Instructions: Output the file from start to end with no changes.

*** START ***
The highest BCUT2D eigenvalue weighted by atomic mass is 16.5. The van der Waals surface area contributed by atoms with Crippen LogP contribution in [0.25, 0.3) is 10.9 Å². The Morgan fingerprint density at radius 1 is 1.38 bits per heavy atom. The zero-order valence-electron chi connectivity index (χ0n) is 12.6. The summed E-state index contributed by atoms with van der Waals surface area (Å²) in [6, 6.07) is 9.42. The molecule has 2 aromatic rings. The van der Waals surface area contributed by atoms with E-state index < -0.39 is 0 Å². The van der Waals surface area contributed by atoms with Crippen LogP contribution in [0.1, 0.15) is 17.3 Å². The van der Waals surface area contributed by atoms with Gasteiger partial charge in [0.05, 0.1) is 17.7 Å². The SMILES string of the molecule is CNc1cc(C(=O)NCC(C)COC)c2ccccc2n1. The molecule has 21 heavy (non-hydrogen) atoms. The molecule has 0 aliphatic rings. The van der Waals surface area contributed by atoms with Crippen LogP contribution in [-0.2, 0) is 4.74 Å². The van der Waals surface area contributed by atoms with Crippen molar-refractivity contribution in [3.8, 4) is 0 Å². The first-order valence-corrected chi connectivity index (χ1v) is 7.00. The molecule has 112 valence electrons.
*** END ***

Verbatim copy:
The highest BCUT2D eigenvalue weighted by atomic mass is 16.5. The van der Waals surface area contributed by atoms with Crippen LogP contribution in [0.25, 0.3) is 10.9 Å². The Morgan fingerprint density at radius 1 is 1.38 bits per heavy atom. The zero-order valence-electron chi connectivity index (χ0n) is 12.6. The summed E-state index contributed by atoms with van der Waals surface area (Å²) in [6, 6.07) is 9.42. The molecule has 2 aromatic rings. The van der Waals surface area contributed by atoms with E-state index < -0.39 is 0 Å². The van der Waals surface area contributed by atoms with Crippen LogP contribution in [0.1, 0.15) is 17.3 Å². The van der Waals surface area contributed by atoms with Gasteiger partial charge in [0.05, 0.1) is 17.7 Å². The SMILES string of the molecule is CNc1cc(C(=O)NCC(C)COC)c2ccccc2n1. The molecule has 21 heavy (non-hydrogen) atoms. The molecule has 0 aliphatic rings. The van der Waals surface area contributed by atoms with Crippen LogP contribution in [-0.2, 0) is 4.74 Å². The van der Waals surface area contributed by atoms with Crippen molar-refractivity contribution in [3.8, 4) is 0 Å². The first-order valence-corrected chi connectivity index (χ1v) is 7.00. The molecule has 112 valence electrons.